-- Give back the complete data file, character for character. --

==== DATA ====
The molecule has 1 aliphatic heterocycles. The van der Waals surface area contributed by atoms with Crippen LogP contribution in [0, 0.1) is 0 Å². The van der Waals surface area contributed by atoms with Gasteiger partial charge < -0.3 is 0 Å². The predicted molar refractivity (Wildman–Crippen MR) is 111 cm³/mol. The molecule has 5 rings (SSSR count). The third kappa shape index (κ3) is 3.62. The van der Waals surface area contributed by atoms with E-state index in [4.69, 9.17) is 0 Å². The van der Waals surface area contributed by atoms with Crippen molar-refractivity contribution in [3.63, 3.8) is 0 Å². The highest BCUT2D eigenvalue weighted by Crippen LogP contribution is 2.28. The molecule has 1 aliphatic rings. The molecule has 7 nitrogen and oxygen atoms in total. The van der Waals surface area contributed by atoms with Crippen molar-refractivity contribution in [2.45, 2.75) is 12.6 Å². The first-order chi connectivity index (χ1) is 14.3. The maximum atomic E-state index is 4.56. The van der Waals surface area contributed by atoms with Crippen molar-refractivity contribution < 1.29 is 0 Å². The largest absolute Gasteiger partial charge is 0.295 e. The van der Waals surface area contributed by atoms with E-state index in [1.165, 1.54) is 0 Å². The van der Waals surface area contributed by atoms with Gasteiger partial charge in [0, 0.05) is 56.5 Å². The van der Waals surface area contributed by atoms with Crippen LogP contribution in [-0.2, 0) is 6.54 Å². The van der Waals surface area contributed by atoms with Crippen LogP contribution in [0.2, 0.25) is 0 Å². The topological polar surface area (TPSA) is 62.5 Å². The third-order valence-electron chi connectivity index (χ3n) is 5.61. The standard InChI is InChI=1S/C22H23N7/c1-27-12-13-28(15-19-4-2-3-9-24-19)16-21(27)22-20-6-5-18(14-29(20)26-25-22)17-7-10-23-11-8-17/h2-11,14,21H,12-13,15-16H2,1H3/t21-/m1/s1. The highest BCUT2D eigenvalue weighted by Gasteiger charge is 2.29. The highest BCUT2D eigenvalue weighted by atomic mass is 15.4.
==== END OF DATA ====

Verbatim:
The molecule has 1 aliphatic heterocycles. The van der Waals surface area contributed by atoms with Crippen LogP contribution in [0, 0.1) is 0 Å². The van der Waals surface area contributed by atoms with Gasteiger partial charge < -0.3 is 0 Å². The predicted molar refractivity (Wildman–Crippen MR) is 111 cm³/mol. The molecule has 5 rings (SSSR count). The third kappa shape index (κ3) is 3.62. The van der Waals surface area contributed by atoms with E-state index in [4.69, 9.17) is 0 Å². The van der Waals surface area contributed by atoms with Crippen molar-refractivity contribution in [3.63, 3.8) is 0 Å². The highest BCUT2D eigenvalue weighted by Crippen LogP contribution is 2.28. The molecule has 1 aliphatic rings. The molecule has 7 nitrogen and oxygen atoms in total. The van der Waals surface area contributed by atoms with Crippen molar-refractivity contribution in [2.45, 2.75) is 12.6 Å². The first-order chi connectivity index (χ1) is 14.3. The maximum atomic E-state index is 4.56. The van der Waals surface area contributed by atoms with Crippen molar-refractivity contribution < 1.29 is 0 Å². The largest absolute Gasteiger partial charge is 0.295 e. The van der Waals surface area contributed by atoms with E-state index in [1.165, 1.54) is 0 Å². The van der Waals surface area contributed by atoms with Gasteiger partial charge in [0, 0.05) is 56.5 Å². The van der Waals surface area contributed by atoms with Crippen LogP contribution in [-0.2, 0) is 6.54 Å². The van der Waals surface area contributed by atoms with Crippen LogP contribution in [0.2, 0.25) is 0 Å². The topological polar surface area (TPSA) is 62.5 Å². The third-order valence-electron chi connectivity index (χ3n) is 5.61. The standard InChI is InChI=1S/C22H23N7/c1-27-12-13-28(15-19-4-2-3-9-24-19)16-21(27)22-20-6-5-18(14-29(20)26-25-22)17-7-10-23-11-8-17/h2-11,14,21H,12-13,15-16H2,1H3/t21-/m1/s1. The highest BCUT2D eigenvalue weighted by Gasteiger charge is 2.29. The highest BCUT2D eigenvalue weighted by atomic mass is 15.4.